On May 6th, 1942 the death march on Bataan had happened almost a month before. Now the island of Corregidor fell to the Japanese. The men of the 4th Marine Regiment and the other defenders sat on the dock surrounded by their captors awaiting an unknown future. They didn’t know it yet, that three and a half years of beatings, humiliation, starvation, disease and cruelty awaited them. Names of places like 92nd Garage, Bilibid, and Cabanatuan didn’t mean much to them on that day.
They couldn’t imagine the Japan bound “Hellships”, cargo ships unmarked as holding POW’s to protect them from friendly fire, inside which men would die packed in the holds, with little food, or water in the tropic heat; where one in five would die at the torpedoes of American submarines.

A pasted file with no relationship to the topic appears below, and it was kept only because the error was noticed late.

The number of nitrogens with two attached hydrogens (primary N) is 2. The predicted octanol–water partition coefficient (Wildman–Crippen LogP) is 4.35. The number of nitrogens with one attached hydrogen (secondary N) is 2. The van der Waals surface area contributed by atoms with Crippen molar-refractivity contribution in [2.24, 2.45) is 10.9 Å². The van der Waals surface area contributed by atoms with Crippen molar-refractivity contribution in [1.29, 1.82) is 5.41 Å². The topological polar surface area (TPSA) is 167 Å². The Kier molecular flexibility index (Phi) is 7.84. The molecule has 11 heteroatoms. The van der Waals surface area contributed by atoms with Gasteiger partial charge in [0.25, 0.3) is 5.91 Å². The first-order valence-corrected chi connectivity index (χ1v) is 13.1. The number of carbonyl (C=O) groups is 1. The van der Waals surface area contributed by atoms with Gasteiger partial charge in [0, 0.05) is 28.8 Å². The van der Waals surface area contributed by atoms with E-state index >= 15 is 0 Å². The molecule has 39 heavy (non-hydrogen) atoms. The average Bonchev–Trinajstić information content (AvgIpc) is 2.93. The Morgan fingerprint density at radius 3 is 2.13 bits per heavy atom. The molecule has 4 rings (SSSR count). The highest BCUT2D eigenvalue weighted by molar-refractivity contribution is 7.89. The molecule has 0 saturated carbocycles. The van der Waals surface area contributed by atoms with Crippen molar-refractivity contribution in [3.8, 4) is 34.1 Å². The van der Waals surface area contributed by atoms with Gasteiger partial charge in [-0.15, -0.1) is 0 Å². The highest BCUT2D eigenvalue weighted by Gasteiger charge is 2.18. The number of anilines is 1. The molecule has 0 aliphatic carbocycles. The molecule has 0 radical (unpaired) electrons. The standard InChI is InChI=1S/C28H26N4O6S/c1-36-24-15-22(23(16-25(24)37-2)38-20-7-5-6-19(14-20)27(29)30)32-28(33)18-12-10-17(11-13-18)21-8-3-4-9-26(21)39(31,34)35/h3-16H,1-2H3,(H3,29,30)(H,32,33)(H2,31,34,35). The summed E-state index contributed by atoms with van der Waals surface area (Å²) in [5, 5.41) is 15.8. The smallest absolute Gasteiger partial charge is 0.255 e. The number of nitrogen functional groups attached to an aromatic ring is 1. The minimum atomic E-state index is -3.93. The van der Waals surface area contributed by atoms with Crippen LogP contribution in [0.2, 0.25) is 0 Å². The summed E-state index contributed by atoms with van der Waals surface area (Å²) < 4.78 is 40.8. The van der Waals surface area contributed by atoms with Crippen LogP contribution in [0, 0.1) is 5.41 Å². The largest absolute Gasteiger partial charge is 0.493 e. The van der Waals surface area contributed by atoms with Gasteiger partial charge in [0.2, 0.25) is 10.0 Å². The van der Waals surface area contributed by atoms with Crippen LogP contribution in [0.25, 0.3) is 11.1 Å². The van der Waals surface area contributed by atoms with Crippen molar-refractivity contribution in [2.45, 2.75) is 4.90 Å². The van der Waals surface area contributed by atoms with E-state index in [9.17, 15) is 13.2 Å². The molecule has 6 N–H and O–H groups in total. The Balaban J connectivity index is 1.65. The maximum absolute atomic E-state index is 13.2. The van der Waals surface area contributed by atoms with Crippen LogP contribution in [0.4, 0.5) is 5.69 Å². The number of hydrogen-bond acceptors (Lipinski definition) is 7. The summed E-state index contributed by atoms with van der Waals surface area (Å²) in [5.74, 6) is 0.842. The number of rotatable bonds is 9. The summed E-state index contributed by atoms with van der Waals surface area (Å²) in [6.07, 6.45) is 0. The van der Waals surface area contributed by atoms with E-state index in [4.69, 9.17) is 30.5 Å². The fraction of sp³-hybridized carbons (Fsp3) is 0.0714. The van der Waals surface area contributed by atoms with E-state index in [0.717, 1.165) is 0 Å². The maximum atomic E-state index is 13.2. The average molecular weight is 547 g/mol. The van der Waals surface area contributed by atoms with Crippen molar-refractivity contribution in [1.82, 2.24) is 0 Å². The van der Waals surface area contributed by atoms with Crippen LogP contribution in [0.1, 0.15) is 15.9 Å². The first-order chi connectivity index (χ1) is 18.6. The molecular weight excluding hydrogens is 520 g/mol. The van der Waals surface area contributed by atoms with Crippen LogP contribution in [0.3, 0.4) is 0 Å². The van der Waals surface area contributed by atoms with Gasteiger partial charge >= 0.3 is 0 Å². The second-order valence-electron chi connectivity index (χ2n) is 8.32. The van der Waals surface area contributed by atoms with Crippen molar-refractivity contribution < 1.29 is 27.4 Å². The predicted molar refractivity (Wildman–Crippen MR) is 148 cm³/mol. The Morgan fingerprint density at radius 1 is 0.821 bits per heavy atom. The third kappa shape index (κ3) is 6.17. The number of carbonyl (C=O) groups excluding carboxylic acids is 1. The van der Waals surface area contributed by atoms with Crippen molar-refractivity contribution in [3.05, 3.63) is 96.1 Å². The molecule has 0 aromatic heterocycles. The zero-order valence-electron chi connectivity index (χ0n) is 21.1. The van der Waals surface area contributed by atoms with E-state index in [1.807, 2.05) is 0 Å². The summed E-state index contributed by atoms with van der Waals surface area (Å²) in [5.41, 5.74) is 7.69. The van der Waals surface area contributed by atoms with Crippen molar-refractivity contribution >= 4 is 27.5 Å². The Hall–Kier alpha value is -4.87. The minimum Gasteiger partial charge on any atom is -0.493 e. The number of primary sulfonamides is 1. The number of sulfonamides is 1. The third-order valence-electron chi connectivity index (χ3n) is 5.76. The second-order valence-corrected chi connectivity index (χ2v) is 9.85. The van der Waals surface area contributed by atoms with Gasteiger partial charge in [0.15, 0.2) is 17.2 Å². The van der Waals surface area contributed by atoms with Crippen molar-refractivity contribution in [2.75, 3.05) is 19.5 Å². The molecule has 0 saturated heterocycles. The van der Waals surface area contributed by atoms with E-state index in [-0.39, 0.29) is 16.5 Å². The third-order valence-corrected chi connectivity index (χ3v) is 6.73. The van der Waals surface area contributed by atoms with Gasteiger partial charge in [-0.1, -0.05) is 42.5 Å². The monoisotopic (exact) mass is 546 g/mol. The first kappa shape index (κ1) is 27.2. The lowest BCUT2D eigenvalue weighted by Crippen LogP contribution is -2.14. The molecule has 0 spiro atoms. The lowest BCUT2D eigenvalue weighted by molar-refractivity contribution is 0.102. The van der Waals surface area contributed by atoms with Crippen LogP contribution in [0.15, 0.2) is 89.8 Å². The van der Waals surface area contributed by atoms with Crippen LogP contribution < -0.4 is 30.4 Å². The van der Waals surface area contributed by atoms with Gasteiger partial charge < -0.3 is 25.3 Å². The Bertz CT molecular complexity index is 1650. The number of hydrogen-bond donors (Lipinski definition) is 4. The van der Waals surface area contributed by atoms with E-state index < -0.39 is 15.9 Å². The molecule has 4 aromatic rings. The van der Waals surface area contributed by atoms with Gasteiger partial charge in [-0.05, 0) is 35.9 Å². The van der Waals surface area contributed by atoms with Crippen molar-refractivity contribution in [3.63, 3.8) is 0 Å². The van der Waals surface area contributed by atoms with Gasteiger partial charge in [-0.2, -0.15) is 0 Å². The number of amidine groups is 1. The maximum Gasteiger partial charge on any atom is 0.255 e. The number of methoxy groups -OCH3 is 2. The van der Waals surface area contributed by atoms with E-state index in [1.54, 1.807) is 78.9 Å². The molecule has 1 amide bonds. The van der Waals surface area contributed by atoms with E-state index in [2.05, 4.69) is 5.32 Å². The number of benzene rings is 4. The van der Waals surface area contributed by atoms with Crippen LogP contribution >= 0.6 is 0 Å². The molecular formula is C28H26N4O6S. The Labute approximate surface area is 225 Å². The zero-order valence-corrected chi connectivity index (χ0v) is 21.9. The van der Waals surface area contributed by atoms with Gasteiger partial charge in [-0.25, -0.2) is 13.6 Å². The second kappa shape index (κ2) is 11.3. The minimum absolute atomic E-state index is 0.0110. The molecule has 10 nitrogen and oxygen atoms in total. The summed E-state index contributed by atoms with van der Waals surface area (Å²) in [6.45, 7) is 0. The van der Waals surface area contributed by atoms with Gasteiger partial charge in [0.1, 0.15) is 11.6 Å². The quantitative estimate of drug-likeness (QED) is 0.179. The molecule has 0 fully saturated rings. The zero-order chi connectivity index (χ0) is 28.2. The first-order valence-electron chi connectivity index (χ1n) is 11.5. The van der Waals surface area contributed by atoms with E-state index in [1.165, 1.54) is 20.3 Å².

If luck was with them and they make it to Japan, they would become slaves, working in coal and copper mines, shipyards and factories. When it is all over, one in three would be dead.
It is often said “if things could talk, think of the stories they could tell.” This pack could tell a few about a young man named Richard Kenney; A Marine who carried it from the regiment’s days in Shanghai, China, to the defense of Corregidor. Maybe it could tell us of the POW’s forced march through the streets in front of the Filipino’s and how those Filipino’s cheered the defenders and were beaten by the Japanese when they offered food and water. It could go on about the cruel days and nights of the Hellships, and of days in Osaka main Camp at Chikko. Perhaps it could tell us how Corporal Kenney died at the camp, years before liberation, and how it made it back to the United States without him.
If it could talk it might tell us these things. But it leaves us to imagine for ourselves what it saw. It bears a mute witness to history and the life of a young man who once carried it.